Russia levies rare punishment for poaching tigers
MOSCOW -- A hunter in the Russian Far East was sentenced Tuesday to 18 months of community service and fined about $18,500 for killing a tiger, a rare case in this country of punishment for poaching the animal.
Khasan District Court found Alexander Belyayev guilty of killing one of the remaining 500 tigers in the Maritime Territory and the Khabarovsk Territory.
Ecologists hailed the verdict as a success in the struggle to protect the rare species. An estimated 30 to 50 tigers are killed each year by poachers and local residents, said Vladimir Krever, head of the World Wildlife Fund’s Russian Biodiversity Program.
“Of dozens of cases related to tiger killings over the last three years, this is the second guilty verdict, and such a harsh one that leaves us a hope that it may serve as a good lesson to potential poachers,” Krever said in an interview.
“Usually tigers skins and remains are found already in transit and not at the killing spot,” he noted, “and a person caught with the remains as a rule says that he found the dead tiger in the taiga or on the side of the road and gets off free.”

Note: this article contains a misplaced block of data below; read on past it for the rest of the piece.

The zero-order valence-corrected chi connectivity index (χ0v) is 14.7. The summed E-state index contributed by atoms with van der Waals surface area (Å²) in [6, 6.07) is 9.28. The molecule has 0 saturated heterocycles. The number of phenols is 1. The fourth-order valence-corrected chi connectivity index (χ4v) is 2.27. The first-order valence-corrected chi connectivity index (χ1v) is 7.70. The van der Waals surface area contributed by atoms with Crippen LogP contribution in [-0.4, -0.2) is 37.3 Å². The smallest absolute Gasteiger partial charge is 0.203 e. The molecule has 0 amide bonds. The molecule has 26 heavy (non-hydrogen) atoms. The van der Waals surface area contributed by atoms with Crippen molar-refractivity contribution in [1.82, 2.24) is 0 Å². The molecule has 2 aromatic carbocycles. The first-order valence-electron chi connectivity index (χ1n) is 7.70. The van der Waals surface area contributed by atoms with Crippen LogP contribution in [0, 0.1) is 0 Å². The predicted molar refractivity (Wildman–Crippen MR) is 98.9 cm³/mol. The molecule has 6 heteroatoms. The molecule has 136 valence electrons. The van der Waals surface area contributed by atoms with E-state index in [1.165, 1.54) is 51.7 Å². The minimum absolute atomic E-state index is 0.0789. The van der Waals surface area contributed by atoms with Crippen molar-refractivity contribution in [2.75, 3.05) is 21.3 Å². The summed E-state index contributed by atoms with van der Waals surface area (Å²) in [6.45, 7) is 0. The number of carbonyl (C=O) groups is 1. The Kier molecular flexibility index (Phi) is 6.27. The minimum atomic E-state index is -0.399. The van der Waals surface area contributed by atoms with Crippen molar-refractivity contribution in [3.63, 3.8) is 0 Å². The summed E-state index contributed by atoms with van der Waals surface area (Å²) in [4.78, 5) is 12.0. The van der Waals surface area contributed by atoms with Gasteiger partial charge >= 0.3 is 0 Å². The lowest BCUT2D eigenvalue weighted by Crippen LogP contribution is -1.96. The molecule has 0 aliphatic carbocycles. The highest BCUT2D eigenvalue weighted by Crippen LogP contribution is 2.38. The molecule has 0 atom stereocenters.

Between the breakup of the Soviet Union in 1991 and 2009 only one person was found guilty of killing a tiger.
Belyayev, who was accused in October 2010, did not deny that he killed the tiger but insisted he acted in self-defense, showing authorities his own light injuries.
Investigators concluded that Belyayev spotted a tiger while hunting antelope and shot it twice, injuring two paws. He followed the fleeing animal and shot it three more times. At that point, authorities said, the tiger charged the hunter and injured him, causing Belyayev to run for home.
Local hunting inspectors discovered the animal after it had bled to death.
Belyayev, who had pleaded not guilty, was deprived of his hunting license and his hunting rifle was confiscated.
Krever said that Amur tigers are usually killed by poachers for their skin, meat and internal organs, with portions of the animal used in traditional Chinese medicine.
“Poachers could get several thousand dollars for a tiger body if they could smuggle it to China, which is also becoming increasingly difficult these days,” he said, adding that the fine meted out to Belyayev might help discourage hunters.
Russia is considering legislation to toughen penalties for killing rare animals as well as for transporting their bodies and selling them.
[For the Record, 11:07 a.m. Nov. 13: An earlier version of this post incorrectly gave the name of the World Wildlife Fund as the World Wildlife Federation.]
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